June 15, 2024

Learn How Cross-Contamination Can Make You Sick

September is Food Safety Education Month. And it’s a good time to learn about how to stay safe in the kitchen. First up, learn how cross-contamination can make you sick and how to avoid it with tips from FoodSsfety.gov.

Learn How Cross-Contamination Can Make You Sick

Cross-contamination occurs when raw foods such as meats, poultry, seafood, and shell eggs, or juices or drips from those products, come into contact with foods that are eaten uncooked, with kitchen surfaces, with your hands, and with utensils and plates. Other surfaces that can be contaminated include cutting boards, cupboard door handles and pulls, the kitchen faucet, and the kitchen sink.

Bacteria that can cross-contaminate foods include E. coli O157:H7, Salmonella, Campylobacter, Clostridium perfringens, and Listeria monocytogenes. And they can all make you very sick. Every year about 48 million Americans get food poisoning. And most of those illnesses are not linked to an outbreak; they are just individual people who get sick, from mishandling food, cross-contamination, or eating improperly cooked food.

The key is to be aware of what you’re doing when you are handling potentially problematic foods. And that starts at the grocery store.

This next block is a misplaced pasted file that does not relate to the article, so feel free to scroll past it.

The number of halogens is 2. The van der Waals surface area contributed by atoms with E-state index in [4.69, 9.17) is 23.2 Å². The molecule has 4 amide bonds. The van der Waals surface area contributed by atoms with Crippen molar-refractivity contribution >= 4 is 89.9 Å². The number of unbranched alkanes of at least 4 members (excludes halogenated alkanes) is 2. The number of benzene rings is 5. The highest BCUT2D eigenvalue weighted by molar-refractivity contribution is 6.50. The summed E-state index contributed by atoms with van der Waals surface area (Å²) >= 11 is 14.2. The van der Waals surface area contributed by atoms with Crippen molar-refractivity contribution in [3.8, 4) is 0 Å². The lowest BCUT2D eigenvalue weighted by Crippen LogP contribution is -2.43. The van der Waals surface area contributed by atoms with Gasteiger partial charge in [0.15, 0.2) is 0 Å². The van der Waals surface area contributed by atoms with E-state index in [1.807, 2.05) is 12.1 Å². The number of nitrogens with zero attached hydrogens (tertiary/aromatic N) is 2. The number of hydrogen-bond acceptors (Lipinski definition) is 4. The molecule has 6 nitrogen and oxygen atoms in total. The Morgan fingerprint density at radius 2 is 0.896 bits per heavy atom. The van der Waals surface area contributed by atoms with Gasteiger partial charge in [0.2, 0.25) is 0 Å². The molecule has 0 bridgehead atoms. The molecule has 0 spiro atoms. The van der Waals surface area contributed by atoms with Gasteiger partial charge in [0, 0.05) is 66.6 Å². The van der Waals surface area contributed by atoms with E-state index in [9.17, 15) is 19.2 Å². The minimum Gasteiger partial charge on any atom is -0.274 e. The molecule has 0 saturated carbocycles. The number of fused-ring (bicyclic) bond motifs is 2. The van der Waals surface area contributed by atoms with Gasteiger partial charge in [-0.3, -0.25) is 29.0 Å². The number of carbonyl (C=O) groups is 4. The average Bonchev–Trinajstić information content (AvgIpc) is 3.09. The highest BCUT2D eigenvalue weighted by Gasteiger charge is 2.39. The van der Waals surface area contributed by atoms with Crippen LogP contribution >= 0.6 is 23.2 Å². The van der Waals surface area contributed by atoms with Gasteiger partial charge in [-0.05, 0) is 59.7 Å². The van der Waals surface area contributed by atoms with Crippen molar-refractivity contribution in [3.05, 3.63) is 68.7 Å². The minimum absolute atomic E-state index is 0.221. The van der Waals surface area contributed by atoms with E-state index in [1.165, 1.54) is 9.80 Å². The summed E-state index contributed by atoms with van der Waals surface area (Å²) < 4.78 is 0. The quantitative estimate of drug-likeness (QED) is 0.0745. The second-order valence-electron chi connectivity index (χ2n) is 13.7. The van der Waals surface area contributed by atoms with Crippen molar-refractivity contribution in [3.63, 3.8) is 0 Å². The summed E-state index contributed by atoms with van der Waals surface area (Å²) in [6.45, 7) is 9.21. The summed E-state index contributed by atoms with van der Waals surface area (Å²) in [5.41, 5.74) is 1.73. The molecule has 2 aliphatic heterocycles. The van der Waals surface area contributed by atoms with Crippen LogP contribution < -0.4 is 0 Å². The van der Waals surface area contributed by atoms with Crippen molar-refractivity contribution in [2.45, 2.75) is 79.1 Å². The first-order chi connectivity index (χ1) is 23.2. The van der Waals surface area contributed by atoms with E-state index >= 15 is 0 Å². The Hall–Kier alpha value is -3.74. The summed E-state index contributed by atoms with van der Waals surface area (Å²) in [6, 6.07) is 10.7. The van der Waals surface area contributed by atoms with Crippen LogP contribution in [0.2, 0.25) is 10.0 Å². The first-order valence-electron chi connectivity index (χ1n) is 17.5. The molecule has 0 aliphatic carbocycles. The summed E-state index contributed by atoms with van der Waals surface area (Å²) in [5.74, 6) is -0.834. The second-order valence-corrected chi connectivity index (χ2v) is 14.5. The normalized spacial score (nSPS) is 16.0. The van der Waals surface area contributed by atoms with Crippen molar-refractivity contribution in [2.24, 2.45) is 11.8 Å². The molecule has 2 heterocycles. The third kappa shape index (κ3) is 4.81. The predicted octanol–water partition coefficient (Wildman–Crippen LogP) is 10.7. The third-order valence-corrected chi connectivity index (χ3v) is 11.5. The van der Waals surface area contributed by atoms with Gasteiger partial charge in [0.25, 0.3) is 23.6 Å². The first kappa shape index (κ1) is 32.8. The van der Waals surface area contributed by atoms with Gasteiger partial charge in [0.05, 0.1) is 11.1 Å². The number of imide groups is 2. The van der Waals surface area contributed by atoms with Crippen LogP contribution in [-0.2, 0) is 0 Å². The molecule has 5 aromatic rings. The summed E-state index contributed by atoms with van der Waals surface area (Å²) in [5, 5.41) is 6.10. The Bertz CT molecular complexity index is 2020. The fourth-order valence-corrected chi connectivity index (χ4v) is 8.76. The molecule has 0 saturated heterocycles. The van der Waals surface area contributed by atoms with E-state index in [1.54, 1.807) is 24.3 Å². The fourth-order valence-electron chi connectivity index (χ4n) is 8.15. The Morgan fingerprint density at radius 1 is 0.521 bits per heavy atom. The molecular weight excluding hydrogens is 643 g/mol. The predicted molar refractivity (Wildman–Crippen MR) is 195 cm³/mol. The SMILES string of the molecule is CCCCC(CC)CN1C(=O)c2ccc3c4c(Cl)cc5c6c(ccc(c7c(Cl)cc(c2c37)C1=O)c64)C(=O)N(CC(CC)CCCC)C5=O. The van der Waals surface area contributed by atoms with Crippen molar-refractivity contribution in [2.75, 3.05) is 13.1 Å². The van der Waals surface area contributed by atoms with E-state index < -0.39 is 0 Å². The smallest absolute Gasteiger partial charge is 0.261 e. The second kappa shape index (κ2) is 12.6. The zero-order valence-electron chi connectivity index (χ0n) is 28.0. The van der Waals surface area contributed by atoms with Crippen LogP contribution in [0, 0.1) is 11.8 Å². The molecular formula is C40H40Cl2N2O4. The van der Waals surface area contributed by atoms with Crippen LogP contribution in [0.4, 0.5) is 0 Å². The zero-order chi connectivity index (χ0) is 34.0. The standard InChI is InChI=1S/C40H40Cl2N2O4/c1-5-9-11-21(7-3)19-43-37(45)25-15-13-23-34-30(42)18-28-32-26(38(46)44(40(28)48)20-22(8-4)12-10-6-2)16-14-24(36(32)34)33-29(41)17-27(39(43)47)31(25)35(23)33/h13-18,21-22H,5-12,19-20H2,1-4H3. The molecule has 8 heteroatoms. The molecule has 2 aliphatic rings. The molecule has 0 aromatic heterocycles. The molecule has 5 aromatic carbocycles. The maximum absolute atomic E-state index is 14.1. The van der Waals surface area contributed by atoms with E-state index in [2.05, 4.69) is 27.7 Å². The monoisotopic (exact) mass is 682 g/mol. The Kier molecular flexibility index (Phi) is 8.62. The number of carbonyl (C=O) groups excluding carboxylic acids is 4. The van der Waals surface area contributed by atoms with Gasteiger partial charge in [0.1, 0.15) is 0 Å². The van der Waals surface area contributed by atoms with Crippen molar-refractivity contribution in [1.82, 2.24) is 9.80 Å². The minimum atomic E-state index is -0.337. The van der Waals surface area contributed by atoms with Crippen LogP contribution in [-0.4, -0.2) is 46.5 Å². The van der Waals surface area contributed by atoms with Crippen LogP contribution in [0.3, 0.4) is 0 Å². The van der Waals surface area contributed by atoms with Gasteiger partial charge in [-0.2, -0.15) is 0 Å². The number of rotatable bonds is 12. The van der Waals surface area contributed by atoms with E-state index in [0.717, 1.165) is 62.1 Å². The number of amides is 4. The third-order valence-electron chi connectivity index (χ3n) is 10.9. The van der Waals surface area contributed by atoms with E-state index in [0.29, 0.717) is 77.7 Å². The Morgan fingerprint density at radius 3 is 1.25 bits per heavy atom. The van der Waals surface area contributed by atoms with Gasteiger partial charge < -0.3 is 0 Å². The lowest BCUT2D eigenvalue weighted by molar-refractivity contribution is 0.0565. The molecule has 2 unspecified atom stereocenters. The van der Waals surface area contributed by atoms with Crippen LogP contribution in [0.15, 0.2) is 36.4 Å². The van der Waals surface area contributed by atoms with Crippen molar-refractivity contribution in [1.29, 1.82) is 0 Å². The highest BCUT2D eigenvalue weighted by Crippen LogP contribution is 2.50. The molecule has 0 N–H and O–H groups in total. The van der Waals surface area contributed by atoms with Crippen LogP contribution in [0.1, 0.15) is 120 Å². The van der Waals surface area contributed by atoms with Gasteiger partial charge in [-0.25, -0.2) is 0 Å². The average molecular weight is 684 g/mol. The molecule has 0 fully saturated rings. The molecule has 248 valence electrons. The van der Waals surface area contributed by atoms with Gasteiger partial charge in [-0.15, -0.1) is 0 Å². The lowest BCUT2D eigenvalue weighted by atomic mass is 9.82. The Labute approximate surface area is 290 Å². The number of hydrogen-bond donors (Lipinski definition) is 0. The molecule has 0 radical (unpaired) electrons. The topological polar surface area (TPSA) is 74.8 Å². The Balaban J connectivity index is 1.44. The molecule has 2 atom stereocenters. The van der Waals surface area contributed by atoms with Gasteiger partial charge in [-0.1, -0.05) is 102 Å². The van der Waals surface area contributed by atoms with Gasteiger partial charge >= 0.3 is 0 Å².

At the store, separate raw meat, poultry, eggs, and seafood from other foods. Put them into the plastic bags the store provides, and put your hand into the bag, pick up the food, and then pull the bag over the food so you don’t contaminate your hands. Keep these raw foods away from other foods when you are bagging them too.

When you get home, put perishable foods into the fridge and freezer immediately. And be careful how you store them. Never put raw meats, poultry, eggs, and seafood on a shelf above produce or cooked ready-to-eat foods, since juices from those foods can drip onto the other foods and cause contamination.

When you work with raw meat, poultry, seafood and eggs, keep them separated from other foods. Use a separate cutting board when you work with those foods. Try to avoid touching other kitchen surfaces while you are working.

After you are done preparing the problematic foods, wash your utensils, cutting boards, and countertop with hot soapy water. If you only have one cutting board, wash it thoroughly too. And wash your hands with soap and water for at least 20 seconds. Clean your sink when you are finished cooking.

If you marinate meat, keep it in the fridge. If you want to reuse that marinade, bring it to a full rolling boil before adding it to other foods or serving it. And when grilling, never put grilled foods onto the plate that held the raw foods.

Now that you know how to avoid cross-contamination, you can enjoy your time in the kitchen.


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